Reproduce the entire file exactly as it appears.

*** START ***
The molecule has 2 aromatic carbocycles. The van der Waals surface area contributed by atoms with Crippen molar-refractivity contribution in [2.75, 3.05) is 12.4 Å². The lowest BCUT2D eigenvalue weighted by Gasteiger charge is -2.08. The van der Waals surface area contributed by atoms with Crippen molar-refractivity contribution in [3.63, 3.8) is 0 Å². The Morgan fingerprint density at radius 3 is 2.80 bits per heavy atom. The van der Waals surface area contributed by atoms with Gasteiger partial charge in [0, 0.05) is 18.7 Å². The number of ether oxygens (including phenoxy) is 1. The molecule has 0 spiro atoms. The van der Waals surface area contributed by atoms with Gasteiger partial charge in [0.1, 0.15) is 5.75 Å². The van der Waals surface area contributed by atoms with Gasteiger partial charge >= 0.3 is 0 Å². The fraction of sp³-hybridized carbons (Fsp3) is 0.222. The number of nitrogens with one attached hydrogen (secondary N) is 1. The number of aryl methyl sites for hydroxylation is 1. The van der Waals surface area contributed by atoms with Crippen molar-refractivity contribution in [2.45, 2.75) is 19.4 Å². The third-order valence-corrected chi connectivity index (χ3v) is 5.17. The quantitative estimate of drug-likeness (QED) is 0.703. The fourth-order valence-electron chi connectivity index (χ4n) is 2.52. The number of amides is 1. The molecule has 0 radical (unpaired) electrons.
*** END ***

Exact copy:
The molecule has 2 aromatic carbocycles. The van der Waals surface area contributed by atoms with Crippen molar-refractivity contribution in [2.75, 3.05) is 12.4 Å². The lowest BCUT2D eigenvalue weighted by Gasteiger charge is -2.08. The van der Waals surface area contributed by atoms with Crippen molar-refractivity contribution in [3.63, 3.8) is 0 Å². The Morgan fingerprint density at radius 3 is 2.80 bits per heavy atom. The van der Waals surface area contributed by atoms with Gasteiger partial charge in [0, 0.05) is 18.7 Å². The number of ether oxygens (including phenoxy) is 1. The molecule has 0 spiro atoms. The van der Waals surface area contributed by atoms with Gasteiger partial charge in [0.1, 0.15) is 5.75 Å². The van der Waals surface area contributed by atoms with Gasteiger partial charge >= 0.3 is 0 Å². The fraction of sp³-hybridized carbons (Fsp3) is 0.222. The number of nitrogens with one attached hydrogen (secondary N) is 1. The number of aryl methyl sites for hydroxylation is 1. The van der Waals surface area contributed by atoms with Crippen molar-refractivity contribution in [2.45, 2.75) is 19.4 Å². The third-order valence-corrected chi connectivity index (χ3v) is 5.17. The quantitative estimate of drug-likeness (QED) is 0.703. The fourth-order valence-electron chi connectivity index (χ4n) is 2.52. The number of amides is 1. The molecule has 0 radical (unpaired) electrons.